EGU General Assembly 2020
© Author(s) 2020. This work is distributed under
the Creative Commons Attribution 4.0 License.

Harmonisation of a large-scale historical database with the principles of the World Reference Base for Soil Resources

Tereza Zádorová1, Jan Skála2, Vít Penížek1, Daniel Žížala2, and Aleš Vaněk1
Tereza Zádorová et al.
  • 1Czech University of Life Sciences Prague, Department of Soil Science and Soil Protection, Prague 6, Czechia (
  • 2Research Institute for Soil and Water Conservation, Prague 5, Czechia (

The possibility of an adequate use of data and maps from historical soil surveys depends, to a large measure, on their harmonisation. Legacy data originating from a large-scale national mapping campaign, “Systematic soil survey of agricultural soils in Czechoslovakia (SSS, 1961–1971)”, were harmonised and converted according to the World Reference Base 2014 (WRB). Applying three different methods of taxonomic distance computation and quantitative analysis and reclassification of the selected soil properties, the conversion of so-called Basic soil representatives (BSR) – mapping soil units providing information about soil (type, subtype, variety) and lithology (parent material, texture, soil depth, skeleton content) – to their counterparts in the WRB has been effectuated. The results proved the good potential of the used methods for soil data harmonisation. The values of taxonomic distance correspond to the different concepts and settings of the soil classes in the harmonized soil classifications. Classes with specific and narrowly defined diagnostics, often with one or few strong and distinctive features, show close distances with their counterparts, and, often, have only one relevant counterpart. On the contrary, soils with variable soil properties were approximating several related units. The additional information on the soil skeleton content, texture, depth and parent material showed the potential in the specification of some units, though the harmonisation of the soil texture turned out to be problematic due to the different categorisation of soil particles. The resulting soil classes have been presented for each polygon (so-called soil district) as i) one to one conversion, when each BSR is converted to one, most probable, WRB soil class (Reference soil group, RSG) and ii) soil association corresponding to the three closest RSGs. The validation of the results in the study region showed an average overall accuracy for a one-to-one (59.4 %) conversion and a very good accuracy (83.8 %) for the polygons presented as soil associations. The conversion accuracy differed significantly in the individual soil units, and ranged from 92 % in Fluvizems to 0 % in Technosols and Histosols. The extreme cases of a complete mis-classification can be attributed to inconsistencies originating in the historical database and maps. The study showed the potential of modern quantitative methods in the legacy data harmonisation and also the necessity of a critical approach to historical databases and maps.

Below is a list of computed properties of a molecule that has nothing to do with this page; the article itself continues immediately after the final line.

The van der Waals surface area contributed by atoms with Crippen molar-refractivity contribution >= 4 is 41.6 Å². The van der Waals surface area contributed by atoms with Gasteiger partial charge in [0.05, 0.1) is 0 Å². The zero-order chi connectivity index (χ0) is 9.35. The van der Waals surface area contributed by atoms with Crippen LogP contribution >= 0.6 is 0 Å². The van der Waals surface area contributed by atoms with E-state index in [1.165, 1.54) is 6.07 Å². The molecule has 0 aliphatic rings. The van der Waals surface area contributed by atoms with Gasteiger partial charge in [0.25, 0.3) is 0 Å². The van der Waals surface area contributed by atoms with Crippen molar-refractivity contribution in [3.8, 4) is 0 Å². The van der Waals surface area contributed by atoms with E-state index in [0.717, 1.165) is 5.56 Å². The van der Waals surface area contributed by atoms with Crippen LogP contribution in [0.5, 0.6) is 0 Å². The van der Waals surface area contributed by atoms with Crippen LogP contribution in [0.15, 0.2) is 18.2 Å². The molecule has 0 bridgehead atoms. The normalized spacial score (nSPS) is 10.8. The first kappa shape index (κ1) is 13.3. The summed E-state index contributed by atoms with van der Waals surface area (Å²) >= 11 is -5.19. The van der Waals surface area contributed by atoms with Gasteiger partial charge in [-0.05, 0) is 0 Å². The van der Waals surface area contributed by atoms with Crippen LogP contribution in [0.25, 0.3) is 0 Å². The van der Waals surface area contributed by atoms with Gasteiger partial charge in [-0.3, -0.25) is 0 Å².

Supported by the Ministry of Agriculture of the Czech Republic, Project No. QK1820389.

How to cite: Zádorová, T., Skála, J., Penížek, V., Žížala, D., and Vaněk, A.: Harmonisation of a large-scale historical database with the principles of the World Reference Base for Soil Resources, EGU General Assembly 2020, Online, 4–8 May 2020, EGU2020-2622,, 2020